The MOHSW has demonstrated commitment to advancing the delivery and effectiveness of PMTCT services and has been instrumental in actively promoting the PMTCT NRC website. Their decision to support the creation of separate website for the PMTCT was based in part on recognition of the need to provide ease of access to online information through a website focused on this topic. A link to the PMTCT NRC is featured on the MOHSW home page, and MOHSW personnel direct individuals to the PMTCT NRC website in response to requests for resources and information about PMTCT. The PMTCT NRC website belongs to the MOHSW but is hosted, managed and updated by FXBT Health, a PMTCT technical assistance partner. It is imperative that key PMTCT stakeholders take ownership of the website in order to increase its credibility and ensure its sustainability over time. PMTCT partners in Tanzania have demonstrated their ownership of and commitment to the website by contributing resources based on their work in different regions and by providing feedback about the website.
The observation that the majority of PMTCT NRC users are concentrated in urban areas is consistent with identified challenges on how to reach those in rural areas with limited internet access . A recent study about internet access and penetration in three African countries, including Tanzania, found that the overall picture with regards to Internet availability is one of rapidly increasing access—particularly into rural and previously under-served areas, falling prices and improving services . These findings suggest that healthcare workers in urban and rural areas will be able to access health information and resources through the internet over time. Our results show an increase in the percentage of PMTCT website users who are using mobile phones to access the PMTCT NRC website. To advance use of e-health resources in resource-limited settings, it is important to develop websites that provide this flexibility in access. Carefully designed, easily navigated websites that address national health issues, services and resources are essential to meeting the needs of novice internet users. The PMTCT NRC website is designed to assure access to information and resources essential to the implementation of revised national PMTCT guidelines and the scale-up of comprehensive PMTCT clinical services in Tanzania. Additional work with stakeholders and constituents is needed to assess current reach of the website among targeted users and identify new strategies to support its use.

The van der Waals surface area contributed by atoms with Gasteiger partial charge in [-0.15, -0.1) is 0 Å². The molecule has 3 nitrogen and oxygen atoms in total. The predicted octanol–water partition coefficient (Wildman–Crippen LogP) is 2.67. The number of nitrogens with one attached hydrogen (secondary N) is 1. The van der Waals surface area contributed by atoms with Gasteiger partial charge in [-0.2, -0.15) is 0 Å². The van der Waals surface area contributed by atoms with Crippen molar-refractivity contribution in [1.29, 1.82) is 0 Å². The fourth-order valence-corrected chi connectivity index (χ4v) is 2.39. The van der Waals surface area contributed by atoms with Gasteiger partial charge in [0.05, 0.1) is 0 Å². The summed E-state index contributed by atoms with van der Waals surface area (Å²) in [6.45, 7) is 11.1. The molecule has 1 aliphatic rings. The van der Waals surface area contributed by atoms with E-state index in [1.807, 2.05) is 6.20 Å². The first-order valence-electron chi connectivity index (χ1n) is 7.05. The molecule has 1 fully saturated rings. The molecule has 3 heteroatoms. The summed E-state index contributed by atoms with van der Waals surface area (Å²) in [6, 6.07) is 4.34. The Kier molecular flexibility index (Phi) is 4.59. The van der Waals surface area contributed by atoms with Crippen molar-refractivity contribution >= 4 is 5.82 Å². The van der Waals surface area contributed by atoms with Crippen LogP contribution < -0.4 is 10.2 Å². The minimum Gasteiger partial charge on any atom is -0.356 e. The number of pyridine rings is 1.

With the successful implementation of the PMTCT NRC website, Tanzania now has centralized, online information designed to address the needs of clinicians, educators, public health professionals and PMTCT program partners in Tanzania. This initial website evaluation shows that an online resource center is feasible in a resource-limited setting like Tanzania despite the challenges of limited Internet availability. However, additional efforts are needed to expand use of the website going forward by improving awareness of and access to the online PMTCT NRC and its resources. Increasing availability and access to the Internet, especially with mobile device technology, brings hope that increasing numbers of healthcare workers and other stakeholders may be able to access important electronic health information resources even in rural areas. A one-stop access point for information through the PMTCT NRC website provides an opportunity for healthcare workers to obtain and download information and resources that are needed to provide quality PMTCT services. Development and promotion of the website should be a continuous and critical process and should use a combination of both online and offline approaches to ensure that the target audience is always prioritized and needs are met. The ongoing involvement and commitment of the MOHSW and key stakeholders, such as the PMTCT partners, are essential to ensure the credibility, growth, effectiveness and sustainability of the PMTCT NRC website. Future evaluations should address the role and impact of the website in improving knowledge about PMTCT and supporting implementation of national PMTCT guidelines and services.
The authors are grateful for the advice and support of the MOHSW PMTCT Unit, the PMTCT NRC Advisory Board and PMTCT implementing partners. Financial support for the development and maintenance of the PMTCT NRC website was provided by the U.S. President’s Emergency Plan for AIDS Relief (PEPFAR) through U.S. Centers for Disease Control and Prevention (CDC). The content of this paper is solely the responsibility of the authors and does not necessarily represent the official views of the MOHSW or the CDC.